</slight lock rant>

Tuesday, August 22, 2023

Cape Vincent to Oswego, wall

Days ago we'd had our eye on Tuesday as being our "go day." The winds have been pretty unpleasant, blowing hard from the West, making nasty water on the east side of the lake, where we were. Monday the winds were predicted to come from the north, which they did, but a lot harder than predicted. While not great a north wind would be acceptable given we're headed south.

This morning things looked calm. We didn't hesitate at all -- up at 5:30, had some coffee, and out we went.

The 5 hour ride went perfectly. No engine issues, no weather issues, no water issues. We even got through the lock with ease.

The plan is to be here for a few days then head to Brewerton this weekend. We'll be there for a week or so getting some repair work done and (fingers crossed) detailed. The boat is filthy! She's over due for a good cleaning.

Just past those islands is Lake Ontario.

And about 4 hours later, in the distance, Oswego.

inQuest on the wall between Lock 8 and Lock 7, which you can see.
This way we have no weather to deal with, since we're behind the
lock wall. You can see the river rushing on the right.

Sunday, August 20, 2023

3 crazy quick days (Lake of Isles, Boldt Castle, Clayton, Cape Vincent)

Friday afternoon, while on the hook in the Lake of the Isles, the anchor started to drag. Between 30 knot winds and us rafted to Highwind we added enough weight to make it a problem. So we detached ourselves and headed to Boldt Castle, around 3 pm. We'd anchored there before, so we were confident of the holding, and it was in a more sheltered little bay. After they finished work Hannah and David picked up their anchor and joined us, around 6 pm or so.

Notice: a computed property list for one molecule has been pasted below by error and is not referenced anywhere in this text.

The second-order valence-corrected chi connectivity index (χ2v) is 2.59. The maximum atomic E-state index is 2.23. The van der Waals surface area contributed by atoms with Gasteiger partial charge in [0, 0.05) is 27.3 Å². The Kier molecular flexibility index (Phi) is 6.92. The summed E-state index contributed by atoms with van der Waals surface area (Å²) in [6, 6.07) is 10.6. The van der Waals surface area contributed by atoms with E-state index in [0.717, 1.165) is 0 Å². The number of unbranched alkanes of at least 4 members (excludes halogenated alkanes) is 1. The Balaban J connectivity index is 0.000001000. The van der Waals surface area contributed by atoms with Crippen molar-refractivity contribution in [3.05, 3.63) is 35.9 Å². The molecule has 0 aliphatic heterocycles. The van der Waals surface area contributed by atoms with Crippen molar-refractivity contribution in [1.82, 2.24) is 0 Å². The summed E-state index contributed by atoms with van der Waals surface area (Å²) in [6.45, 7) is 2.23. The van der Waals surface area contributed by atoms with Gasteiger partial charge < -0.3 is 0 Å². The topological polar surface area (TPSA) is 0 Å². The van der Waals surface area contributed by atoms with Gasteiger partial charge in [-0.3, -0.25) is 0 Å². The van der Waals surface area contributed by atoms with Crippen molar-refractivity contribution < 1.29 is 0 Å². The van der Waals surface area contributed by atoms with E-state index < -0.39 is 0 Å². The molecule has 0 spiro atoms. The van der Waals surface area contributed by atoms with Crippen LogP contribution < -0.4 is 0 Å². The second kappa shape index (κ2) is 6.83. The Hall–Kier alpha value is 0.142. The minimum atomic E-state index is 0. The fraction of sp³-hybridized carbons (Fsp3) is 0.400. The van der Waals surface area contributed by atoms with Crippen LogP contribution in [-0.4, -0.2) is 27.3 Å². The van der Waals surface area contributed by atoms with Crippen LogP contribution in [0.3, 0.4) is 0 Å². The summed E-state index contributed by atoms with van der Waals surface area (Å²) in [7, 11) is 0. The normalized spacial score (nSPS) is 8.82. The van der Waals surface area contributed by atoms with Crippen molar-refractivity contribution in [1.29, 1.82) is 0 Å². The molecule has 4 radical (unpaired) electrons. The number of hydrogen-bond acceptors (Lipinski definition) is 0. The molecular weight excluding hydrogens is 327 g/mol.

First thing Saturday we headed to the castle. Still as opulent and jaw-dropping as it was in 2019 when we last visited. Only this year, because the water levels weren't nutso high, we could tour the boat house as well.

David took this with the drone Friday night.
If you click it you can see us... on the left, middle of the water.

Behold. Boldt Castle.
Construction started in 1901, but it was never completed.
It was halted in 1904, when Mrs. Boldt unexpectedly passed away.
It's said Mr. Boldt never visited the island ever again.

Left to rot in the elements many of it's rooms have been 
restored by the Thousand Island Highway Authority.

The domed stained-glass ceiling in the center of the castle.

It's not the intention to finish it, only to bring it to the same
point as when Mr. Boldt left.



'Nuff said.

After that we had a late brunch on the boats (Hannah made banana waffles, and we donated scrambled eggs and breakfast potatoes), we all headed to Clayton. We got in early enough we did a quick tour of the Antique Boat Museum there. Then we all went off and had dinner, where I had arancini for the very first time ever!

There were many amazing homes built on these islands.
I took pics of some of the most lovely ones as we traveled.

Lack of roads meant you need access to boats to build.
This is why the area holds so many fancy houses.

Only the very, very rich could buy and build here.

Dinner in Clayton
The next morning we all lazed about until 11 am or so, and had another breakfast, this time blueberry pancakes. Both of us got underway, but we're parting for a while. Highwind made a dash to get to Oswego, on the south side of Lake Ontario. Given they work they didn't want to do a time consuming crossing during the week.

We, on the other hand, we picking a better "go day". So we sidled up to the town dock in Cape Vincent where we'll stay a night or two. Our current plan is to cross the great lake Tuesday.

Thursday, August 17, 2023

Running errands

It's looking like tomorrow is going to be a blustery day. So rather than move and risk the next anchorage being more exposed, we've all decided to stay put. However, inQuest needed to get pumped out, watered up, and take on a little fuel.

So. That's just what we did. A number of marinas opened around 9 am, so we unrafted from Highwind and took a 45 minute cruise to Alexandria Bay. 

The city dock was our first choice, but they ran out of diesel. JPs Marina was open, but their fuel price was higher than Horizon Marina.

Unfortunately Horizon didn't actually open until 10 (and it was 10:15 before a person came to help us). We used that time to fill up our water tanks. New day docks had been installed since that last time we were here. I took a look at places that served breakfast, thinking we'd dock after getting this done and get some pancakes.